Reduced microbial potential for the degradation of phenolic compounds in the rhizosphere of apples seedlings grown in soils affected by replant disease

Viviane Radl*, Jana Barbro Winkler, Susanne Kublik, Luhua Yang, Traud Winkelmann, Gisle Alberg Vestergaard, Peter Schröder, Michael Schloter

*Corresponding author for this work

Research output: Contribution to journalJournal articleResearchpeer-review

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Background: Apple replant disease (ARD) is a syndrome that occurs in areas where apple plants or closely related species have been previously cultivated. Even though ARD is a well-known phenomenon, which has been observed in different regions worldwide and occurs independent of the soil type, its causes still remain unclear. Results: As expected, the biomass of plants grown in replant soil was significantly lower compared to those grown in control (virgin) soil. A shotgun metagenome analysis showed a clear differentiation between the rhizosphere and bulk soil compartments independent from the soil used. However, significant differences associated with apple replant disease were only observed in the rhizosphere compartment, for which we detected changes in the abundance of major bacterial genera. Interestingly, reads assigned to Actinobacteria were significantly reduced in relative abundance in rhizosphere samples of the soil affected by replant disease. Even though reads assigned to pathogenic fungi were detected, their relative abundance was low and did not differ significantly between the two different soils. Differences in microbiome structure also resulted in shifts in functional pattern. We observed an increase in genes related to stress sensing in the rhizosphere of soils affected by replant disease, whereas genes linked to nutrient sensing and uptake dominated in control soils. Moreover, we observed a lower abundance of genes coding for enzymes which trigger the degradation of aromatic compounds in rhizosphere of soils affected by replant disease, which is probably connected with higher concentration of phenolic compounds, generally associated with disease progression. Conclusions: Our study shows, for the first time, how apple replanting affects soil functioning by altering the soil microbiome. Particularly, the decrease in the abundance of genes which code for enzymes catalyzing the degradation of aromatic compounds, observed in the rhizosphere of plants grown in soil affected by apple replant disease, is of interest. Apple rootstocks are known to synthetize many phenolic compounds, including defense related phytoalexins, which have been considered for long to be connected with the emergence of replant disease. The knowledge gained in this study might help to develop targeted strategies to overcome or at least reduce the effects of ARD symptoms.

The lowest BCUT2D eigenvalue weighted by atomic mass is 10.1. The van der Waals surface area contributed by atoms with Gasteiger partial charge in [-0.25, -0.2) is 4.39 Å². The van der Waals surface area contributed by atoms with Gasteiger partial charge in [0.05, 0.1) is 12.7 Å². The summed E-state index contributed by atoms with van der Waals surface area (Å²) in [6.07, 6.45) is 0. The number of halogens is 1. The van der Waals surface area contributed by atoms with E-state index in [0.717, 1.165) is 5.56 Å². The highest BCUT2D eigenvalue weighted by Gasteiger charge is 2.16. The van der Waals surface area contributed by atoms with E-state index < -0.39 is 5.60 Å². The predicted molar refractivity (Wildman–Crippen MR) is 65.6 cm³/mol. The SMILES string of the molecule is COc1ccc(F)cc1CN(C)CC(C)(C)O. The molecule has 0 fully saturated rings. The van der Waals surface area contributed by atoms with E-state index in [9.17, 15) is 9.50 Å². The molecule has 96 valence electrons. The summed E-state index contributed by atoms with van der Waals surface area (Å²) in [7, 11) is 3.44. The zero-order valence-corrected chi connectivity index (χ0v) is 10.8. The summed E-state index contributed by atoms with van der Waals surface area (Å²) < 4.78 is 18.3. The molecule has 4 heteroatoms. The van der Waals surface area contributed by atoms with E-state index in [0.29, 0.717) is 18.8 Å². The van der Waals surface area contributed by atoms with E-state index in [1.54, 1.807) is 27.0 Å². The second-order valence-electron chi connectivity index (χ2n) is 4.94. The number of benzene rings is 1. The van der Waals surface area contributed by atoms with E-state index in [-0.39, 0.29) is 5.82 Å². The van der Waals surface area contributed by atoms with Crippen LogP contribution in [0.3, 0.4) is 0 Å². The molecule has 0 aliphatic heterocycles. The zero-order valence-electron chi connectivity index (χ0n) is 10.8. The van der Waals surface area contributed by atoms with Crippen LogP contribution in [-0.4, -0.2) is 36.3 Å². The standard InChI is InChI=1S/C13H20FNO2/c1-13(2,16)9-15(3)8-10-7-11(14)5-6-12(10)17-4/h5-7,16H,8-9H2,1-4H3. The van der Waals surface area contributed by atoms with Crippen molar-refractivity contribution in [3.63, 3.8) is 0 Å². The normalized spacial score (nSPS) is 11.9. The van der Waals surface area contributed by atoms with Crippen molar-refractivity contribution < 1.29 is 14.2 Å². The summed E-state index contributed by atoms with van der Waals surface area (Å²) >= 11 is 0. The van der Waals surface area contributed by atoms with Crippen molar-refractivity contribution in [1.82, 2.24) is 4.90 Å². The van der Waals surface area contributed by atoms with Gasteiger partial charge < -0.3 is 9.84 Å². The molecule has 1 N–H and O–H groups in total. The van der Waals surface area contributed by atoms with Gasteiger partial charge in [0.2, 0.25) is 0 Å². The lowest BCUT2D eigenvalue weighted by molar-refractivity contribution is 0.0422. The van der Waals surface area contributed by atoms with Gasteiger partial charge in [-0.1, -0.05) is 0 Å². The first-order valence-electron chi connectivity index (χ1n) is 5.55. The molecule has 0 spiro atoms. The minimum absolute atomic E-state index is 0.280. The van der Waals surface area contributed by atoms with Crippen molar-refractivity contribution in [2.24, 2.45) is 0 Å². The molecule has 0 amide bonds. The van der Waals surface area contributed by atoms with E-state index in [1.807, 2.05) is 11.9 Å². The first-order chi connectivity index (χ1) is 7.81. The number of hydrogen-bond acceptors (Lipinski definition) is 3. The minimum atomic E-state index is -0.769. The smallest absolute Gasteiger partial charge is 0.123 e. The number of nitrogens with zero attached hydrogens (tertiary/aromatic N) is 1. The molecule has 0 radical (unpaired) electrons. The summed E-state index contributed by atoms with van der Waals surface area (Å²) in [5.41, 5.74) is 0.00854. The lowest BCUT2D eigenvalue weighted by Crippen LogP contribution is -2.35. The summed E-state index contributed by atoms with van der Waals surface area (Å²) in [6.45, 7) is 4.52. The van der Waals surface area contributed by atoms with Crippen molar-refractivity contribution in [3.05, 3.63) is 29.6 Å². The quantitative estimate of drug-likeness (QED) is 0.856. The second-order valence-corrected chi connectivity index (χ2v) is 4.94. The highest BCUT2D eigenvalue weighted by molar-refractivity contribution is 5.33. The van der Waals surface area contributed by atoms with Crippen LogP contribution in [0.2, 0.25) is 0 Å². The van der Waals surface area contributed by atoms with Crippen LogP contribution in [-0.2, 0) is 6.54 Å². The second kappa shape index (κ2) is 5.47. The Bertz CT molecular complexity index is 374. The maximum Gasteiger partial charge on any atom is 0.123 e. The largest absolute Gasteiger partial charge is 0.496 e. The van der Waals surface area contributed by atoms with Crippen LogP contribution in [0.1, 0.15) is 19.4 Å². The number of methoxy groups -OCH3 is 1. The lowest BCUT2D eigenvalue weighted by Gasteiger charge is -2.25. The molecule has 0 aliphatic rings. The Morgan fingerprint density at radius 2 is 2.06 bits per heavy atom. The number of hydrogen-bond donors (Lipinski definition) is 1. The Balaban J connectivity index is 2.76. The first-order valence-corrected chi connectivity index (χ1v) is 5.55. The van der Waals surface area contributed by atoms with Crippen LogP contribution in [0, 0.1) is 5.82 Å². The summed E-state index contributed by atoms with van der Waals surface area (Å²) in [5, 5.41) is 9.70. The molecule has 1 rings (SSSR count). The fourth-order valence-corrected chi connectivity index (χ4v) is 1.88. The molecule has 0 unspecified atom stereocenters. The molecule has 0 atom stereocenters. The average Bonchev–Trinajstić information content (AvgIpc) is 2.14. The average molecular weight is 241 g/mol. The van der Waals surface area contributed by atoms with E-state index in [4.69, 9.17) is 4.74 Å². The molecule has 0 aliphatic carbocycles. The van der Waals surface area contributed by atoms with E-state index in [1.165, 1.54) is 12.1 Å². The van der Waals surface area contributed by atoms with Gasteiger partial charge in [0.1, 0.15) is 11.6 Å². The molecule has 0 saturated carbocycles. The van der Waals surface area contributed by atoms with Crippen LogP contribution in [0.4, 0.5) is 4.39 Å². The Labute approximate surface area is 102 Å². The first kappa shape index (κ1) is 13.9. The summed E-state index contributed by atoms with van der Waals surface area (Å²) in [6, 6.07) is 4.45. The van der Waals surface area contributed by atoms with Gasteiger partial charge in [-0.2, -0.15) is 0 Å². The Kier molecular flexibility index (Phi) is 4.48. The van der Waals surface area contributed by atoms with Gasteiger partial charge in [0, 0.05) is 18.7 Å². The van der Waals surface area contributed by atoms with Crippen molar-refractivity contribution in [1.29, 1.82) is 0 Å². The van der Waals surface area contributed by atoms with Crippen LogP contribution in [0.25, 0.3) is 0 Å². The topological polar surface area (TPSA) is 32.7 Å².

Original languageEnglish
Article number8
JournalEnvironmental Microbiome
Issue number1
Number of pages12
Publication statusPublished - 2019


  • Metagenome
  • Apple replant disease
  • Malus domestica
  • Microbiome
  • Rhizosphere

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